Corpus Christi, the Feast of Who We Are

David Oatney Catechism, New Evangelization, Prayer, Priesthood, Vocations, Year of Faith

expositionToday is the feast of the Most Holy Body and Blood of Christ, which is often referred to by its Latin term, Corpus Christi. Many Catholics tend to overlook today’s feast, coming as it does two weeks after the Easter Season. In my own mind, however, today’s feast is perhaps one of the most important of the Church year, because it is the day that is singularly devoted to the celebration of the most important Sacrament that the Church has been given by Christ: The Holy Eucharist. In the Blessed Sacrament, Jesus left us not only a sacred action by which to remember him, but his very Body and Blood (cf. John 6:32-71) Indeed, the Feast of Corpus Christi is intimately connected with Holy Thursday for this reason, and the feast has been transferred from Thursday to Sunday in many countries in order that the faithful may be better disposed to celebrate it.

Blessed Pope John Paul II called the Eucharist “the source and summit of the Christian Life,” which means that the Eucharist is literally the source of all that we are, since it is Jesus himself, and it is the summit of our being as believers. The Eucharist defines us as a people-as God’s People. Pope Francis has recently elaborated on that truth even further, saying that “Jesus speaks in silence in the mystery of the Eucharist and each time reminds us that following him means to come out of ourselves and not make our life our possession, but a gift to him and to others.”

One of the ministries that I have been most personally involved in at our parish over the years is to serve on our RCIA team, and this year I had the privilege during Lent to teach the class on the Sacrament of the Eucharist, which I have also done in the past. One of the things that I always point out to the catechumens and candidates is that the Eucharist is so critical to our identity as Catholic Christians that the Church would not exist without it. It was instituted by Jesus at the as a gift to us of his very self, and that with no Eucharist there is no need for priests to consecrate it, deacons to serve as ordinary ministers of it, there is no need for bishops to oversee that the Eucharist is being regularly and frequently offered to the faithful. There is no need to come to Mass without the Eucharist, because the very reason we go to Mass is to receive Jesus in the Blessed Sacrament. In fact, there is no Mass at all without a consecration of the Eucharist. The Eucharist has been so critical to Christian identity that the earliest scriptural mention of it (in terms of the date of authorship) comes to us from St. Paul the Apostle, who is warning the Corinthians not to profane the Blessed Sacrament, because to do so means that the one who does brings God’s judgment on themselves. Paul says in 1 Corinthians 11:23-29 that he received the Eucharist from the Lord, and he hands it on “to you.”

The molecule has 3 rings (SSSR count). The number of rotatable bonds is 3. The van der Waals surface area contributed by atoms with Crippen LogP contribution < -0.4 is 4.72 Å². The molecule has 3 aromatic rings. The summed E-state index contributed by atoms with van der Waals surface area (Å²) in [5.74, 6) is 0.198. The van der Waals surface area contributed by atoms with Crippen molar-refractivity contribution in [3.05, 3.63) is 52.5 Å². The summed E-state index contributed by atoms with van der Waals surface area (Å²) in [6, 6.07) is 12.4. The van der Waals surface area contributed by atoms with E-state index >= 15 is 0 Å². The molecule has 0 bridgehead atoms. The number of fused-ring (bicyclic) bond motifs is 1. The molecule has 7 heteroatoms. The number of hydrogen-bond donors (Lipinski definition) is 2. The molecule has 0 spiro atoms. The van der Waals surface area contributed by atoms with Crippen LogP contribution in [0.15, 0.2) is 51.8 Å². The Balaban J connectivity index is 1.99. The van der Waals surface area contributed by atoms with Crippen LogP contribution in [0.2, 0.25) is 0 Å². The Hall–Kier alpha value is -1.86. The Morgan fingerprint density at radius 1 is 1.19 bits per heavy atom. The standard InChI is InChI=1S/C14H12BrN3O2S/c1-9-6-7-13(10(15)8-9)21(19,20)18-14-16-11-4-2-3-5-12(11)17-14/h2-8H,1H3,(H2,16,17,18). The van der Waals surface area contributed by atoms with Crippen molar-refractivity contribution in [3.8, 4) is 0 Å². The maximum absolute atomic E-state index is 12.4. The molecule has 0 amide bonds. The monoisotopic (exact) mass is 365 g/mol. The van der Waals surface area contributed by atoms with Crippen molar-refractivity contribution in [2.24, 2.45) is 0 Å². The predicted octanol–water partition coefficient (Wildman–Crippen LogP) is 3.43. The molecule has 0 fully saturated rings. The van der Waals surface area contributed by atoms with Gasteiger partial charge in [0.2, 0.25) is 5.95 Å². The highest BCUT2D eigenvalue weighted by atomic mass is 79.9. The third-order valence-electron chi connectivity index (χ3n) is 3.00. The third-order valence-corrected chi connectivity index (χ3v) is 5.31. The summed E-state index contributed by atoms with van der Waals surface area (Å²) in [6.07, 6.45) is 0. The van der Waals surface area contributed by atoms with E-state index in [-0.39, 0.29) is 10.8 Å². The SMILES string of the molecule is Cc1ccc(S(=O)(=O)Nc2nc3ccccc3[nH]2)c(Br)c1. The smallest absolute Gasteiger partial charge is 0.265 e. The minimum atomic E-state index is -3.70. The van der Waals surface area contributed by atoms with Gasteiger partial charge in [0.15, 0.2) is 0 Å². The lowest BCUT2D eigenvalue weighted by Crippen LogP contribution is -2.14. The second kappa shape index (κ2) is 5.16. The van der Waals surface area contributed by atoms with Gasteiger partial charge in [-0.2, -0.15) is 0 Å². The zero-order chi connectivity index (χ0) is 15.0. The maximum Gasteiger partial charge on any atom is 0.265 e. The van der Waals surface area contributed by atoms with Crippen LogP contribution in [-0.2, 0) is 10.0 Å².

For I received from the Lord what I also delivered to you, that the Lord Jesus on the night when he was betrayed took bread, and when he had given thanks, he broke it, and said, “This is my body which is for you. Do this in remembrance of me.” In the same way also the cup, after supper, saying, “This cup is the new covenant in my blood. Do this, as often as you drink it, in remembrance of me.” For as often as you eat this bread and drink the cup, you proclaim the Lord’s death until he comes.